Scientific objectives and approach:
Existing methods for removing persistent organic compounds from waste water are end of pipe treatments which create secondary waste streams. The overall objective of the research is to develop advanced oxidation and electrochemical processes to bring about the in situ destruction of persistent and toxic organic compounds as an integral part of PCB manufacturing operations. Both techniques directly oxidise organic components, without the production of by-products and secondary wastes. The advanced oxidation techniques will include synergistic combinations to generate powerfully oxidising radical species capable of converting most organic pollutants into carbon dioxide and water, particularly at very low concentrations in the range 10 ppm to 10 ppb. The electrochemical methods will employ new anode materials, which will enable the direct oxidation of toxic and corrosive organic compounds such as chelating agents, and will be effective at higher concentrations, e.g. up to 10,000 ppm. The two methods are complementary and could be used in novel treatment combinations.
Problems to be solved:
The treatment of organic compounds in waste water is a problem faced throughout the European Community by most printed circuit board (PCB) manufacturers and other surface treatment processors. The removal of these compounds would enable the recycle of large volumes of water within the PCB manufacturing industry in Europe. This would enable European manufacturing organisations to reduce costs and preserve natural resources. In addition to direct pollution from organic compounds, many chelating agents are used which release metals into the environment. It is important that the problem is tackled on a European scale to ensure that the treatment process is compatible with the range of wastes experienced throughout Europe.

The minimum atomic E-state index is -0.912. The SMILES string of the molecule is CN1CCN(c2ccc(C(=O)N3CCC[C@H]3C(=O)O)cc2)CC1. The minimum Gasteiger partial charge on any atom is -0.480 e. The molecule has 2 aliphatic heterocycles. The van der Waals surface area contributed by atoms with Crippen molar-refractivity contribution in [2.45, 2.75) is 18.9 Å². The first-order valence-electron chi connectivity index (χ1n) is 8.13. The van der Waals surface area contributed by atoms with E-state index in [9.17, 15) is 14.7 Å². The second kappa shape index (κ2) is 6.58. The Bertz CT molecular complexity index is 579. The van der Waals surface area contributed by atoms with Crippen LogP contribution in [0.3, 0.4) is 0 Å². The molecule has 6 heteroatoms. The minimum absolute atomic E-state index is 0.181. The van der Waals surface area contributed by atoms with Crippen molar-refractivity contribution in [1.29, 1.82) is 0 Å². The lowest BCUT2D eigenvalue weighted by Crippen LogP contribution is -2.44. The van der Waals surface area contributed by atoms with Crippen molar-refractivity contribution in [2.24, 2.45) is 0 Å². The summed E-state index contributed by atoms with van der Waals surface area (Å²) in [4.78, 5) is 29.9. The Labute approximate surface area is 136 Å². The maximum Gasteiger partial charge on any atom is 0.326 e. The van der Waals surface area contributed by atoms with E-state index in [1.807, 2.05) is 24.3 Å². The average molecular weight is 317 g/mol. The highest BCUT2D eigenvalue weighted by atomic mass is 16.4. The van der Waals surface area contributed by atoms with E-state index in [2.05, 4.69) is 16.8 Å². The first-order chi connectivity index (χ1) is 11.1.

There are about 20,000 SMEs throughout Europe involved in PCB manufacture, and more SMEs involved in surface finishing generally. In particular the IPPC (Integrated Pollution Prevention and Control) legislation, which has come into force throughout Europe, has implications for surface finishing companies with a plating bath volume in excess of 30m3 total. The project in this proposal will help many SMEs to cost effectively achieve their environmental targets
The research will devise two processing techniques, which may be used independently or in combination. The project aims to develop robust, economic treatment systems, which can be used by a great number of SMEs and larger companies. The techniques will be directly applicable to the PCB manufacturing industry, and will be transferable to the entire surface-finishing sector. The results of the project will allow end users to improve their competitiveness through the reduction of their costs whilst achieving increasingly stringent discharge limits. Industrial implementation will reduce the volume of waste water and enable water recycle. In addition, the control and recycle of heavy metals used by these sectors will be greatly enhanced.
Funding SchemeCRS - Cooperative research contracts
402 72 Goeteborg
CH1 2AH Chester
EX17 1HN Crediton
CV3 2RQ Coventry
585 93 Linkoeping